The apartment where Pippi Longstocking creator Astrid Lingren lived for more than half a century is set to be opened to the public.

The Stockholm home of late Swedish author Astrid Lindgren, who created popular fiction characters including Pippi Longstocking, is set to open for the general public in 2015.

"The home will show Astrid Lindgren the person, not the author or activist," Kjell Bohlund, president of the Astrid Lindgren Society, told Swedish television's arts programme Kulturnyheterna on Monday.

Lindgren, who died in 2002 at the age of 94, lived in the flat on Dalagatan for 61 years.

As part of the preparations to open the apartment to the public, the Lindgren Society interviewed people who were close to the author at work or in her daily life.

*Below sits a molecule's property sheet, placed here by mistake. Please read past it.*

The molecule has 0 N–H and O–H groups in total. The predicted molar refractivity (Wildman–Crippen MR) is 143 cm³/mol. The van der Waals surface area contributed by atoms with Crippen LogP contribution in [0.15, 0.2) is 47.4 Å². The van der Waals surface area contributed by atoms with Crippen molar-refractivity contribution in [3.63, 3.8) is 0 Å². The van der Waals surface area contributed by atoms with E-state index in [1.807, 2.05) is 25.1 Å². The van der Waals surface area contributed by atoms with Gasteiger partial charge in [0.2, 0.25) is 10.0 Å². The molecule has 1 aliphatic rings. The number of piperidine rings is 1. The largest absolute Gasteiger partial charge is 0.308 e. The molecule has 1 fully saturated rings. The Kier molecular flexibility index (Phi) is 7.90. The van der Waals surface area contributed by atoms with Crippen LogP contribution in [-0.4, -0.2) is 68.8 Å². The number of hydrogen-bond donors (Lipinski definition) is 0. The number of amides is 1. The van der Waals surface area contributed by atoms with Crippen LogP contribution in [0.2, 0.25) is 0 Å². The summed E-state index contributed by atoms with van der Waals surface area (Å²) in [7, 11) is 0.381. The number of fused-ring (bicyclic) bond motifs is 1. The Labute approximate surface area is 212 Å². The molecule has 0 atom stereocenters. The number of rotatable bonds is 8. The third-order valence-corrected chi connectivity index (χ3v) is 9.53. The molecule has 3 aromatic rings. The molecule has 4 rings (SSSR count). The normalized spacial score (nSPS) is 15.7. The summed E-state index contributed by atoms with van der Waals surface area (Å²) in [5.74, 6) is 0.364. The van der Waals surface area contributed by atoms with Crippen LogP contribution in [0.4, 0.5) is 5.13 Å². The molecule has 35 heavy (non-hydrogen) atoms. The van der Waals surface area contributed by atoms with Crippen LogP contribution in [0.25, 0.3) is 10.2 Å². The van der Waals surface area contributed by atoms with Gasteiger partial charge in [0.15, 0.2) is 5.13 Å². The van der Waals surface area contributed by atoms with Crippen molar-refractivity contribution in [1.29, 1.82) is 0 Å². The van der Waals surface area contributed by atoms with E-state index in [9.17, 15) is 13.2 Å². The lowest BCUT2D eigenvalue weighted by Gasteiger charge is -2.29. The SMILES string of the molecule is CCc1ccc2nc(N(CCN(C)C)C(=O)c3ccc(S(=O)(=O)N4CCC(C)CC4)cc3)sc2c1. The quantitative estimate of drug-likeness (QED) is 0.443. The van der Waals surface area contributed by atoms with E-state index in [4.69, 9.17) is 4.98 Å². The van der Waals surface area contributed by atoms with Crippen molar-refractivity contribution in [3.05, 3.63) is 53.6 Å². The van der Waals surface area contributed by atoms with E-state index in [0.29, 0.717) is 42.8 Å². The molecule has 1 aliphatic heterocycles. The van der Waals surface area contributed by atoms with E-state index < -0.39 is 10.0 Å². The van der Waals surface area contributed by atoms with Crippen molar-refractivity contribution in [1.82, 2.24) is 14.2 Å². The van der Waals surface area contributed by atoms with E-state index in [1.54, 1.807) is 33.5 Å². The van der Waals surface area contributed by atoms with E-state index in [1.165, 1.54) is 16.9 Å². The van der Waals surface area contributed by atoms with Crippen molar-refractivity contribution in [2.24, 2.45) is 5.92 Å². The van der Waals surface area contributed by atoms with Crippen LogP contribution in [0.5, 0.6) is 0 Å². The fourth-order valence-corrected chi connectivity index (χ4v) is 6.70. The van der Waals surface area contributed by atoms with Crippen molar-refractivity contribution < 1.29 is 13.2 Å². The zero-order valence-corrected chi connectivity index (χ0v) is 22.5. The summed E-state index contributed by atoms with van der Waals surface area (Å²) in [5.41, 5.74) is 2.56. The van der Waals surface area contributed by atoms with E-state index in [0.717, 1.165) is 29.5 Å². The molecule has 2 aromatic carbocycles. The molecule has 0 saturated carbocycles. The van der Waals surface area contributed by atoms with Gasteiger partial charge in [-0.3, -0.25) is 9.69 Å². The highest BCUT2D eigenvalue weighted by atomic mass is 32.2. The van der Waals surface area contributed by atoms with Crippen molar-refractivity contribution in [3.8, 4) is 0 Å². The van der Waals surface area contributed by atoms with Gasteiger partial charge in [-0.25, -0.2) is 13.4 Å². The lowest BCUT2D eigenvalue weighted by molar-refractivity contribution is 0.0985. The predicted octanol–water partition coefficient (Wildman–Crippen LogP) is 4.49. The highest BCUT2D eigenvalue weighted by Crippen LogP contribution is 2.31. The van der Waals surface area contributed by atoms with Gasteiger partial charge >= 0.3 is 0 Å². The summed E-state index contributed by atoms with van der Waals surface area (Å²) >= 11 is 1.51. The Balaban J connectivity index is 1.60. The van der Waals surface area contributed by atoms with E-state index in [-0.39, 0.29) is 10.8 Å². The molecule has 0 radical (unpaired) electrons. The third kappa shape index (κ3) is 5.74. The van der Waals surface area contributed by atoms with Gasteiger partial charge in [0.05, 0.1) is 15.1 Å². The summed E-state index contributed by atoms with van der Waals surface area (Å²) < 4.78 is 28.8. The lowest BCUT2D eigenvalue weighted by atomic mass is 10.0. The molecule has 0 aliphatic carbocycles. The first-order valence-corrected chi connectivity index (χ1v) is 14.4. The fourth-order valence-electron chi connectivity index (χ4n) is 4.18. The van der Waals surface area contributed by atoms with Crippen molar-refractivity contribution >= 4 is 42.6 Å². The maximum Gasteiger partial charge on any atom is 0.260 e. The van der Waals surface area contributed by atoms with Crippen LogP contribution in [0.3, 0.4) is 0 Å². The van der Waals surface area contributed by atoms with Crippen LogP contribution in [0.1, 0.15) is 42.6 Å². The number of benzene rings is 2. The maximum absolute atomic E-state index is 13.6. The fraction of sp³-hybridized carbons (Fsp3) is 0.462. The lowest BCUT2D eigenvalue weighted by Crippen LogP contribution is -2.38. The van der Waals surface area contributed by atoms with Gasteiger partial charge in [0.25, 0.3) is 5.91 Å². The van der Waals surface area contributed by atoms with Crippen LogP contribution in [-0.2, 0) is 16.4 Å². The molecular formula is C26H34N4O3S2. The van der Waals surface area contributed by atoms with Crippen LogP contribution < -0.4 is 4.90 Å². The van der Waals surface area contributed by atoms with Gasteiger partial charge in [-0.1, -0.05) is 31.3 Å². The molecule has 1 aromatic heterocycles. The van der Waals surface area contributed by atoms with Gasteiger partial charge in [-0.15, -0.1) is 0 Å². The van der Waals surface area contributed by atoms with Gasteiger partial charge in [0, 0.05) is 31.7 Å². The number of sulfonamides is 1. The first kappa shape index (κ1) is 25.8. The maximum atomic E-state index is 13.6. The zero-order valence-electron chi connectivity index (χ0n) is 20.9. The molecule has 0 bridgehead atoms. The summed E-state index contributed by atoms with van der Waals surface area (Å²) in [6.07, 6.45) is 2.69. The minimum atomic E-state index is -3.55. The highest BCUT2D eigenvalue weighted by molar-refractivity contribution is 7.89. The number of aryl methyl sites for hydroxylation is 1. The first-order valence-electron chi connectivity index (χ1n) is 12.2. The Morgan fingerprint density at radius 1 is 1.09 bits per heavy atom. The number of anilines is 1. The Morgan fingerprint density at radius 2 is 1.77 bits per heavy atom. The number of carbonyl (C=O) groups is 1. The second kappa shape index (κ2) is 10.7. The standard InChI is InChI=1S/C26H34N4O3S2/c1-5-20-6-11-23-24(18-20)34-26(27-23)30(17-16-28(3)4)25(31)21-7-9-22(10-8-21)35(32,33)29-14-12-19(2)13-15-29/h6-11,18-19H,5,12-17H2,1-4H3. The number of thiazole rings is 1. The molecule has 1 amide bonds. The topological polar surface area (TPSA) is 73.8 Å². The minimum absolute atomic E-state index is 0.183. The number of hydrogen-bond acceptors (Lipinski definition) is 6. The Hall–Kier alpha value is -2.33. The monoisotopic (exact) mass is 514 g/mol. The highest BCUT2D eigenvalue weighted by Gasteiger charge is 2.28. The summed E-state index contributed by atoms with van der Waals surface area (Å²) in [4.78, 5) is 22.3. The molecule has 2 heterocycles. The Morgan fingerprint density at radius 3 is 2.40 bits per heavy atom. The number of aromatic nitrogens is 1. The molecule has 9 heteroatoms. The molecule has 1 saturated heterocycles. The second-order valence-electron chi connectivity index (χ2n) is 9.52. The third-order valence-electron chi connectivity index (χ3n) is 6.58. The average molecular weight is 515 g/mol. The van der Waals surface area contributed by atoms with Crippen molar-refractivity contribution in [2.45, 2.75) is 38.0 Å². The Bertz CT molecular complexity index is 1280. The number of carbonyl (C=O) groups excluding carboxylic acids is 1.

Among those interviewed was Irma Stegius, who cleaned Lindgren's apartment for more than 25 years.

"The Astrid Lindgren they describe was a person who lived for her family and was fond of her home," Bohlund said.

"She was unpretentious and her home was not very luxurious."

All the items in the apartment will be catalogued in 2014.

"We wish to able to tell interesting stories about the items. She got that bowl from (Russian president Boris) Yeltsin - how did that take place? That's the kind of thing we want to be able to convey to visitors," he said.

People have been able to take a virtual tour of Lindgren's home for several years, and twice a year members of the Lindgren Society have been granted access.